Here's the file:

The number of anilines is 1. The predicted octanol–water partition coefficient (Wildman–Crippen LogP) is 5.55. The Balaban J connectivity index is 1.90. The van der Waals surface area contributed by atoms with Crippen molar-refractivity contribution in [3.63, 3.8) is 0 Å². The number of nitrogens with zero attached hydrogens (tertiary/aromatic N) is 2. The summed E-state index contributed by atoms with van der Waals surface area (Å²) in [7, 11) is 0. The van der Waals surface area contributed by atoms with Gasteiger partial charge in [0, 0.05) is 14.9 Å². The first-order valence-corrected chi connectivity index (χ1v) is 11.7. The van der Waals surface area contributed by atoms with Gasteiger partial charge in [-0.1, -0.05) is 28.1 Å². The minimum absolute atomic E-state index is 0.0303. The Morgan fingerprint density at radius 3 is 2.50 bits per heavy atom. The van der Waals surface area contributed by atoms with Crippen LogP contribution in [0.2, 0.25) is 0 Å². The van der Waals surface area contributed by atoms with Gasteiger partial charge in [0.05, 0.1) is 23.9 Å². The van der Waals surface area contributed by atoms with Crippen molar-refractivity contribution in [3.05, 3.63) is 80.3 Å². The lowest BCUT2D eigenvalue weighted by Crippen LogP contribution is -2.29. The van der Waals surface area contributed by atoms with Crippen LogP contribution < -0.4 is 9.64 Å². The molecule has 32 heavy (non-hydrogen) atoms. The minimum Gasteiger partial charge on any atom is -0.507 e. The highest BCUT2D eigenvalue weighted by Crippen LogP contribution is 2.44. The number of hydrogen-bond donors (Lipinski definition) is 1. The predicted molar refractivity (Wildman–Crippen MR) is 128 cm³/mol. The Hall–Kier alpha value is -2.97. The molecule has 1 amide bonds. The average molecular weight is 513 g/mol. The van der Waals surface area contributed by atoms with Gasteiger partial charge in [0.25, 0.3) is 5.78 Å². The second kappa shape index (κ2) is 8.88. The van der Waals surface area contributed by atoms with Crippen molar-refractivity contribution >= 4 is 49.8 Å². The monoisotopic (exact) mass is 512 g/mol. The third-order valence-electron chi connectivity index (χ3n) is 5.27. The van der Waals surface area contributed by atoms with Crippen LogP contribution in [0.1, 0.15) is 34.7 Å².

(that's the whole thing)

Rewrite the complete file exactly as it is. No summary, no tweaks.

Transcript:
The number of anilines is 1. The predicted octanol–water partition coefficient (Wildman–Crippen LogP) is 5.55. The Balaban J connectivity index is 1.90. The van der Waals surface area contributed by atoms with Crippen molar-refractivity contribution in [3.63, 3.8) is 0 Å². The number of nitrogens with zero attached hydrogens (tertiary/aromatic N) is 2. The summed E-state index contributed by atoms with van der Waals surface area (Å²) in [7, 11) is 0. The van der Waals surface area contributed by atoms with Gasteiger partial charge in [0, 0.05) is 14.9 Å². The first-order valence-corrected chi connectivity index (χ1v) is 11.7. The van der Waals surface area contributed by atoms with Gasteiger partial charge in [-0.1, -0.05) is 28.1 Å². The minimum absolute atomic E-state index is 0.0303. The Morgan fingerprint density at radius 3 is 2.50 bits per heavy atom. The van der Waals surface area contributed by atoms with Crippen LogP contribution in [0.2, 0.25) is 0 Å². The van der Waals surface area contributed by atoms with Gasteiger partial charge in [0.05, 0.1) is 23.9 Å². The van der Waals surface area contributed by atoms with Crippen molar-refractivity contribution in [3.05, 3.63) is 80.3 Å². The lowest BCUT2D eigenvalue weighted by Crippen LogP contribution is -2.29. The van der Waals surface area contributed by atoms with Crippen LogP contribution < -0.4 is 9.64 Å². The molecule has 32 heavy (non-hydrogen) atoms. The minimum Gasteiger partial charge on any atom is -0.507 e. The highest BCUT2D eigenvalue weighted by Crippen LogP contribution is 2.44. The number of hydrogen-bond donors (Lipinski definition) is 1. The predicted molar refractivity (Wildman–Crippen MR) is 128 cm³/mol. The Hall–Kier alpha value is -2.97. The molecule has 1 amide bonds. The average molecular weight is 513 g/mol. The van der Waals surface area contributed by atoms with Gasteiger partial charge in [0.25, 0.3) is 5.78 Å². The second kappa shape index (κ2) is 8.88. The van der Waals surface area contributed by atoms with Crippen molar-refractivity contribution >= 4 is 49.8 Å². The monoisotopic (exact) mass is 512 g/mol. The third-order valence-electron chi connectivity index (χ3n) is 5.27. The van der Waals surface area contributed by atoms with Crippen LogP contribution in [0.1, 0.15) is 34.7 Å².